[0103] Referring to FIG. 7, patient repositioning apparatus 212 is mounted adjacent patient support surface 216 between the side rail 226 and patient support surface 216. As will be more fully described below, patient repositioning apparatus 212 is configured to engage a sheet S (or incontinence pad) overlying patient support surface 216 and at least partially raise sheet S above patient support surface 216, and further move sheet S toward the head end of patient support apparatus 210, in a similar manner described in reference to the previous embodiment, to thereby boost a patient supported on patient support apparatus 210.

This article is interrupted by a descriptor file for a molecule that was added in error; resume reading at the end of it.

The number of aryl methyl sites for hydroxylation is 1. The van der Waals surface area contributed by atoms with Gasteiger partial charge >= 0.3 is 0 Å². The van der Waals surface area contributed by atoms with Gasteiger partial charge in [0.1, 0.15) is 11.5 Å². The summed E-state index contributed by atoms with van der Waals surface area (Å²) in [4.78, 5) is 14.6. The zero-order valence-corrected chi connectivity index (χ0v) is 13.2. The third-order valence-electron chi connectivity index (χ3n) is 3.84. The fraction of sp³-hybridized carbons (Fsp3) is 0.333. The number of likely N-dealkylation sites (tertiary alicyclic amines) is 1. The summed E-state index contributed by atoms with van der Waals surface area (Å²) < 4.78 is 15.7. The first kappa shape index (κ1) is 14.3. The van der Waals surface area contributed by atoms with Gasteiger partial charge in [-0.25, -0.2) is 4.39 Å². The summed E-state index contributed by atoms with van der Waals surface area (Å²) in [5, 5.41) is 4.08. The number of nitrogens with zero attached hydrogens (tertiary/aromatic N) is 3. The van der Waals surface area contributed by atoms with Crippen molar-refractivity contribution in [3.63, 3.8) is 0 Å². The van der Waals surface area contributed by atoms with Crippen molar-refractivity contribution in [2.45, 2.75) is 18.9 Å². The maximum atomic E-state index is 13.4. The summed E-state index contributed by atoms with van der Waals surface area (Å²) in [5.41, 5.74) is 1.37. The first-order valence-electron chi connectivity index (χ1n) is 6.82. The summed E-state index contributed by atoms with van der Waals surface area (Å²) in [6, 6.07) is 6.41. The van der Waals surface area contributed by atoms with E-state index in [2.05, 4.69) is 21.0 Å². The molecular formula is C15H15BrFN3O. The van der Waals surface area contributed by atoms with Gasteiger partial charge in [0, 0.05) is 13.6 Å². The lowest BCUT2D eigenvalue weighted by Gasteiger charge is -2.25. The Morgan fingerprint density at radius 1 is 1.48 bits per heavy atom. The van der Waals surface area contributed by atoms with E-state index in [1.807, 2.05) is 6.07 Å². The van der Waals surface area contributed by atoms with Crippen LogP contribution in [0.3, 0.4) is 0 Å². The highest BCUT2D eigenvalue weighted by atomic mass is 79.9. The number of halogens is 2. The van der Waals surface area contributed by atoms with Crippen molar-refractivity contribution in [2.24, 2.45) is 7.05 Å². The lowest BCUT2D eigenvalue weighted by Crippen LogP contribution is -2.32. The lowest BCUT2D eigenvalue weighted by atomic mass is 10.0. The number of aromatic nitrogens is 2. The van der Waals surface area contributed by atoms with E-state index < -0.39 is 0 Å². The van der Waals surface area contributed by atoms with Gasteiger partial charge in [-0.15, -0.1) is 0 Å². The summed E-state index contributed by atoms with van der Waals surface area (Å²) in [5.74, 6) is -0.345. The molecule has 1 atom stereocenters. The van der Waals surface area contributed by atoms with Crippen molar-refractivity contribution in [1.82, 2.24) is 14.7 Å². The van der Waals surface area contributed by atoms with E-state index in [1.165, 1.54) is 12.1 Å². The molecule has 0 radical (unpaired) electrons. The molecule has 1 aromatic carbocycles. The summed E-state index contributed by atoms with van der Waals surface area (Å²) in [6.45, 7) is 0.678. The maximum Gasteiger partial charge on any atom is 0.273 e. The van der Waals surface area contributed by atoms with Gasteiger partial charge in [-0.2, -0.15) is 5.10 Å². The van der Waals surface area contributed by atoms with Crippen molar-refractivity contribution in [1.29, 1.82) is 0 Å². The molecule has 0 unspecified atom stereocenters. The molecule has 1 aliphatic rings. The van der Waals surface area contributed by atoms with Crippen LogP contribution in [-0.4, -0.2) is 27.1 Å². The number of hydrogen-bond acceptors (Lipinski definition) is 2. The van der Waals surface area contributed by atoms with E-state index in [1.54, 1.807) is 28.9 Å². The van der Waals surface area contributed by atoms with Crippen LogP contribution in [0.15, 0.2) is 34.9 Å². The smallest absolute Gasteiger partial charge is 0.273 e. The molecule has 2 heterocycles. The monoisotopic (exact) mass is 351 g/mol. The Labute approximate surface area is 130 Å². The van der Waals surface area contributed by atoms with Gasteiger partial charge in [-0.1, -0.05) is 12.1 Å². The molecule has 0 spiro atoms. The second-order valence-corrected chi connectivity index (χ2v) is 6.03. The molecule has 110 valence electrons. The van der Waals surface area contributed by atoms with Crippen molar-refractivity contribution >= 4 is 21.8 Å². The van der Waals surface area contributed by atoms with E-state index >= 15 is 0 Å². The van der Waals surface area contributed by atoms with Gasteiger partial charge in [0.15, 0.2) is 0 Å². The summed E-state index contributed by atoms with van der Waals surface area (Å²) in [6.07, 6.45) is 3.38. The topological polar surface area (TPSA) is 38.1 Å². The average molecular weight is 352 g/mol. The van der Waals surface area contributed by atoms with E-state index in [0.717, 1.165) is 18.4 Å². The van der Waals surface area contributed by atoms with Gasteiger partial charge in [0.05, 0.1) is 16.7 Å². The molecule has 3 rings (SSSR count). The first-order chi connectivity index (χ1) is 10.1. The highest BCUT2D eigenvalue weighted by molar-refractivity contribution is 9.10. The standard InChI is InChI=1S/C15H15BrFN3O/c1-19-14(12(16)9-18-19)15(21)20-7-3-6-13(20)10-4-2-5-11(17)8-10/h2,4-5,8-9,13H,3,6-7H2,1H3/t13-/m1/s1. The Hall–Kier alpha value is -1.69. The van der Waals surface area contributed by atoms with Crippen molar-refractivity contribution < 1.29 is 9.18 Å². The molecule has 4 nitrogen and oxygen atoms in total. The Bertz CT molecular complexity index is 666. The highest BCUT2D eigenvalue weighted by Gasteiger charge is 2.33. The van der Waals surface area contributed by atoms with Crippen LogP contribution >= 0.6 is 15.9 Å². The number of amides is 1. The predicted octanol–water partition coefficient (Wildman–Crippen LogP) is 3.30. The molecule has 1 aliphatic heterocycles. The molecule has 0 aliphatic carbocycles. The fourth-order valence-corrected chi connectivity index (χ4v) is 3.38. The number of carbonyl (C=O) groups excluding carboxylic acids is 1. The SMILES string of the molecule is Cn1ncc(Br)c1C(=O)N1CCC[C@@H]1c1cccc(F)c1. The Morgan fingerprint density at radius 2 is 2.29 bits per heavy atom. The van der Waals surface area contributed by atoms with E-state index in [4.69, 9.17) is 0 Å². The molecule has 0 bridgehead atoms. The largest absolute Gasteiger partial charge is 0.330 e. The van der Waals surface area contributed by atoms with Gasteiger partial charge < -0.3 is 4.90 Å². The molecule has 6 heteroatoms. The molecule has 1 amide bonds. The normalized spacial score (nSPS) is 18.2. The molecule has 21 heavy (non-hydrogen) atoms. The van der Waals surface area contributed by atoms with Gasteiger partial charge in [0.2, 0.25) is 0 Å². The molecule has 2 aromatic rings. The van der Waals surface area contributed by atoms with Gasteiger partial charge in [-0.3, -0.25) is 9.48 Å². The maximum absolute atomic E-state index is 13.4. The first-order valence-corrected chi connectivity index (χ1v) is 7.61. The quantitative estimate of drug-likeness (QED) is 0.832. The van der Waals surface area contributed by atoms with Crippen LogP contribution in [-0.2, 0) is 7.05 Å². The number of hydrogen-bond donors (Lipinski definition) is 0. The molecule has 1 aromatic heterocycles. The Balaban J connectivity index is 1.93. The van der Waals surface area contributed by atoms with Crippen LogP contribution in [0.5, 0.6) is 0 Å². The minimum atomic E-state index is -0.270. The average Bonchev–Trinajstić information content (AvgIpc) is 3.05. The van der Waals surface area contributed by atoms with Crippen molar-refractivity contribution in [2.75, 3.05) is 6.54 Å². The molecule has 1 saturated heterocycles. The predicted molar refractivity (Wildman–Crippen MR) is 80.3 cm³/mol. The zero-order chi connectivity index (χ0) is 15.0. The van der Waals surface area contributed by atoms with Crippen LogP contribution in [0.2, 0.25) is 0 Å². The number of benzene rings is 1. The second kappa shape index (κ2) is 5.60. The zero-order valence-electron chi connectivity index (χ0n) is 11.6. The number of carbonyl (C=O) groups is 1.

[0104] In the illustrated embodiment, patient repositioning apparatus 212 includes a pair of clamps 232 that are moun ted on the opposed sides of patient support apparatus 210 independently of the movement of the side rails. In the illustrated embodiment, each clamp 232 is mounted to patient support apparatus 210 by a pair of arms 240. Arms 240 are pivotally mounted at their upper ends to clamp 232 and pivotally mounted at their lower ends to a carrier or mounting member 242, which is mounted to patient support surface 216. For example, mounting members 242 may be mounted below deck 220 at frame 218 or mounted to deck 220. Each arm 240 of the pair of arms is spaced apart and generally parallel to form a four-bar linkage with clamp 232 and mounting member 242. Thus, when the pair of arms 240 rotates, clamps 232 are raised or lowered in a curvilinear path similar to clamps 132. [0105] Mounting members 242 may also be mounted for linear movement relative to patient support surface 216. For example, mounting members 242 may be mounted to screw drives in the form of driven threaded rods 250, similar to driven rods 150 described in reference to patient support apparatus 110. In the illustrated embodiment, driven threaded rods 250 may also be driven by a single motor 252 (which is mounted in patient support surface for example in frame 218 or deck 222) with an output shaft 254 that drives a drive rod 256. It should be understood, just as in the case of patient repositioning apparatus 110, that more than one motor may be used to drive driven rods 250. Drive rod 256 includes threaded portions, for example threaded ends, to engage and drive driven threaded rods 250, such as shown in FIG. 8.